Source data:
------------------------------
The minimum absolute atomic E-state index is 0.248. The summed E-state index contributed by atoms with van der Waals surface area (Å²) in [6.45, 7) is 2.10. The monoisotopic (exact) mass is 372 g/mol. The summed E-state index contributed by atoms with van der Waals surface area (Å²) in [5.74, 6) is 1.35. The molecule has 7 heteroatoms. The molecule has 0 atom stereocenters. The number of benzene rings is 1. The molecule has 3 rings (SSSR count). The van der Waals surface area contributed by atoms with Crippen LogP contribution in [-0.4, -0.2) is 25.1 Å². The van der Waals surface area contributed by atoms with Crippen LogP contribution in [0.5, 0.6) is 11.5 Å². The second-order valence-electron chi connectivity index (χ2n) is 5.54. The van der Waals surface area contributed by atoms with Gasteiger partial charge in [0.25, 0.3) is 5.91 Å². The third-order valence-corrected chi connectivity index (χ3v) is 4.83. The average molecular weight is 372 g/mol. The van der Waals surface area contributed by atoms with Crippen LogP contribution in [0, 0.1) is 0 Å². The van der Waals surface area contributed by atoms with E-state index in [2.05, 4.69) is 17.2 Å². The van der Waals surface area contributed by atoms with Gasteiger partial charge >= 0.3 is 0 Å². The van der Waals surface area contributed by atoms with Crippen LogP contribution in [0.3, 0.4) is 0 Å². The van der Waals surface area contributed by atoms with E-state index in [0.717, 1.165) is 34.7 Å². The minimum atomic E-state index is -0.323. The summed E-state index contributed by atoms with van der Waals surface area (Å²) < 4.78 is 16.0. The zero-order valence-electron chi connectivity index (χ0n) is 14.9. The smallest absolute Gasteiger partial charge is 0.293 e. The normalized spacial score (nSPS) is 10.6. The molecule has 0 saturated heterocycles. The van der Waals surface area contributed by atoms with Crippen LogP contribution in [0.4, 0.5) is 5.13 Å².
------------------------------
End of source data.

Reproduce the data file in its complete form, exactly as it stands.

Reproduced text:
The minimum absolute atomic E-state index is 0.248. The summed E-state index contributed by atoms with van der Waals surface area (Å²) in [6.45, 7) is 2.10. The monoisotopic (exact) mass is 372 g/mol. The summed E-state index contributed by atoms with van der Waals surface area (Å²) in [5.74, 6) is 1.35. The molecule has 7 heteroatoms. The molecule has 0 atom stereocenters. The number of benzene rings is 1. The molecule has 3 rings (SSSR count). The van der Waals surface area contributed by atoms with Crippen LogP contribution in [-0.4, -0.2) is 25.1 Å². The van der Waals surface area contributed by atoms with Crippen LogP contribution in [0.5, 0.6) is 11.5 Å². The second-order valence-electron chi connectivity index (χ2n) is 5.54. The van der Waals surface area contributed by atoms with Gasteiger partial charge in [0.25, 0.3) is 5.91 Å². The third-order valence-corrected chi connectivity index (χ3v) is 4.83. The average molecular weight is 372 g/mol. The van der Waals surface area contributed by atoms with Crippen LogP contribution in [0, 0.1) is 0 Å². The van der Waals surface area contributed by atoms with E-state index in [2.05, 4.69) is 17.2 Å². The van der Waals surface area contributed by atoms with Gasteiger partial charge >= 0.3 is 0 Å². The van der Waals surface area contributed by atoms with Crippen LogP contribution in [0.3, 0.4) is 0 Å². The van der Waals surface area contributed by atoms with E-state index in [0.717, 1.165) is 34.7 Å². The minimum atomic E-state index is -0.323. The summed E-state index contributed by atoms with van der Waals surface area (Å²) < 4.78 is 16.0. The zero-order valence-electron chi connectivity index (χ0n) is 14.9. The smallest absolute Gasteiger partial charge is 0.293 e. The normalized spacial score (nSPS) is 10.6. The molecule has 0 saturated heterocycles. The van der Waals surface area contributed by atoms with Crippen LogP contribution in [0.4, 0.5) is 5.13 Å².